A Shrink Explains Why You Can't Stand To Watch THAT Oscars Moment

Photo: Eddy Chen/ABC/Getty Images.
If you're still feeling horribly uncomfortable for the La La Land crew that had to hand over their accidental Oscar last night, there's a very good explanation for it: You're sensitive. And you might be insecure.
Empathy is the trait that allows us to intuit what others are feeling, and caring about people who are not you is crucial to being a decent human being. But if you’re too empathetic, it’s practically a handicap — and it’s a sign you care a little too much what others think of you, explains NYC-based therapist Sherry Amatenstein, LCSW, editor of the anthology How Does That Make You Feel? True Confessions from Both Sides of the Couch. “As humans, we make things about us,” she says, explaining that when we see a person experiencing something, of course we think about what it must feel like to be them. So that explains why I wanted to weep into my coffee this morning for the people who won the biggest Oscar last night but then immediately lost it.
I hadn't even seen La La Land nor Moonlight (because motherhood, but that’s a different story), so I had absolutely no skin in the game. But no matter: My cheeks are burning right now just thinking about them standing on that stage, living out Hollywood’s worst stress dream right in front of every single one of us. I can envision a lifetime of working and wishing, being realized in the form of a golden statue — and then taken away in an instant, because, oops, Warren Beatty had the wrong envelope. And that is devastating. To some of us, at least. Faye Dunaway was backstage munching cashews moments after it all went down. Oh, to have such a depleted reserve of fucks.
Jimmy Kimmel, our host for the evening, could have written that whole debacle himself. He often appeals to the less empathic viewer through skits on his show. Think about "Lie Witness News," where he tricks innocent bystanders into talking about, for example, bands that don’t exist. (Neil Patrick Harrassment? He makes "very entertaining" music.) The made-up band names crack me up, on purely a pun-enjoyment level, but that’s when I stop laughing and start imagining myself in front of his mic: What’s to say I wouldn’t also get carried away by being plopped on live TV and proceed to blather on about a fictional band? Or that I haven't already done that exact thing at a dinner party in Brooklyn? It’s so embarrassing, I can’t stand to watch.
“We’re always putting ourselves in other people’s shoes, and we would do better to be sure our shoes fit okay,” Amatenstein says. “If you are that open walking wound, noticing every sad really kind of have to learn how to protect yourself more.” Lighten up and take a joke, in other words.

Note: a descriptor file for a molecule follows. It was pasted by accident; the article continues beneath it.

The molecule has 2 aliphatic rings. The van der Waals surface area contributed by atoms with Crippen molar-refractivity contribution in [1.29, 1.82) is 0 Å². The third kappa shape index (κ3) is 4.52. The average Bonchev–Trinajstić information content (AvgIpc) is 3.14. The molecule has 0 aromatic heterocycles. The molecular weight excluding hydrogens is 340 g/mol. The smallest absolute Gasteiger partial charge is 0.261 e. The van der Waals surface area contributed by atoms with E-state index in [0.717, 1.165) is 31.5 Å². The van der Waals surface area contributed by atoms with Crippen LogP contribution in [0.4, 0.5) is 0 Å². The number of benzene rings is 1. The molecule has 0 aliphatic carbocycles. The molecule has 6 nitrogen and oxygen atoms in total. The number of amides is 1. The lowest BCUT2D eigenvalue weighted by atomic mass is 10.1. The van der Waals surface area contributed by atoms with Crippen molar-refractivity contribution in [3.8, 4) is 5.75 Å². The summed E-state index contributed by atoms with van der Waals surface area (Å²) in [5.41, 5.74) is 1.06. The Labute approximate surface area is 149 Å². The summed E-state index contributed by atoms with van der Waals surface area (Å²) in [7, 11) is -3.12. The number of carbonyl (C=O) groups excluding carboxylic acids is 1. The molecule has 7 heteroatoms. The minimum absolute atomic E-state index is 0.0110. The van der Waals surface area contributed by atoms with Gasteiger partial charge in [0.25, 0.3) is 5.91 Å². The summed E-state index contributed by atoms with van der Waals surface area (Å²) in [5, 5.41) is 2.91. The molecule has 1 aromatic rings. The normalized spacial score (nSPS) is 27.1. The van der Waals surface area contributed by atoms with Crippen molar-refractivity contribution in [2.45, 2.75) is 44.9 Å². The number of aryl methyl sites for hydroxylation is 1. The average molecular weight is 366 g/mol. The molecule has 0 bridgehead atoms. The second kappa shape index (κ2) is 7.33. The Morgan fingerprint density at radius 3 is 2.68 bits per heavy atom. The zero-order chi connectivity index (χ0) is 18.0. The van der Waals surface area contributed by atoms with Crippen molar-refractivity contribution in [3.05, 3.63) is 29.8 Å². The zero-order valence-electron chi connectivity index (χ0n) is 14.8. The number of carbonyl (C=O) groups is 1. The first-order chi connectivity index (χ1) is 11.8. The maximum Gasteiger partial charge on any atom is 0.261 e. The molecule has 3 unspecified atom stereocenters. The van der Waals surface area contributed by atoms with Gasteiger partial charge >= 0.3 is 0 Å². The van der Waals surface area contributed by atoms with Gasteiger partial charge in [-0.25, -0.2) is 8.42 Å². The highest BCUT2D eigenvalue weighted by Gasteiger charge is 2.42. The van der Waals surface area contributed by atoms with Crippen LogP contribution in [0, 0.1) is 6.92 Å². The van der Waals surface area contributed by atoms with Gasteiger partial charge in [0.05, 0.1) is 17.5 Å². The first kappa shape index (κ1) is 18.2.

I didn’t just see that woman whose face was Flaming Cheetos red the whole time. I was her.

German offers a word for this discomfort — fremdschämen — which translates to feeling shame or embarrassment for someone else. Less heart-wrenching than seeing someone’s almost-Oscar ripped from their hands, it's the perfect way to describe what happened about an hour before that. Jimmy Kimmel conned an unsuspecting bunch of tourists into waltzing into the Dolby Theatre in their comfy sneakers and daypacks, right in front of the very stars they idolize enough to ride around on a bus all day looking for them. Ouch.
I didn’t just see that woman whose face was Flaming Cheetos red the whole time. I was her, and how dare they? I was also the couple whose upcoming nuptials became a gag for Kimmel to cling to, delivering punchline after punchline at their expense. I was also Jennifer Aniston, who had to give those people her sunglasses. What if that was her favorite pair? She brought them to the Oscars, you guys. Or what if they were loaners she had to give back at the end of the night? Someone’s gonna be in trouble now. I will probably lose four minutes of sleep over that person next week.
Whether it was a premeditated prank, like that was, or an accident, like the La La Land Letdown, it leaves me tumbling around in my head with everyone else’s feelings: the sweats-wearers feeling misled. The soaring glee and stomach-pit angst of the Best Picture Win-No-Loss. And the “but it was supposed to be our moment” disappointment of the people behind Moonlight, who deserved all of that time in the spotlight — and more headlines about the meaning of their achievement (rather than the gaffe that got in its way) than they’ll get.
I feel all of those things even though I went to sleep about an hour before their award went awry last night. I watched the clip one time this morning then promptly put my phone away for a couple of hours — my mind crowded with all of Los Angeles, plus Ariadna Gutierrez, the woman Steve Harvey accidentally crowned as Miss Universe back in 2015. She’s old news to most, but sometimes I visit her in my wonderings on a random day: What is she up to now? Like, is she okay?
If you do, too, Amatenstein warns you may need to take a closer look at what failures and shames you’re afraid of in your own life. If a three-minute break from script at the Oscars sent your brain pin-balling, too, you are extremely attuned to the emotions of others. Congratulations and I’m sorry. “If you’re a walking empathetic, you’ll never have a peaceful moment,” Amatenstein says. To which I’d add: especially during awards season.

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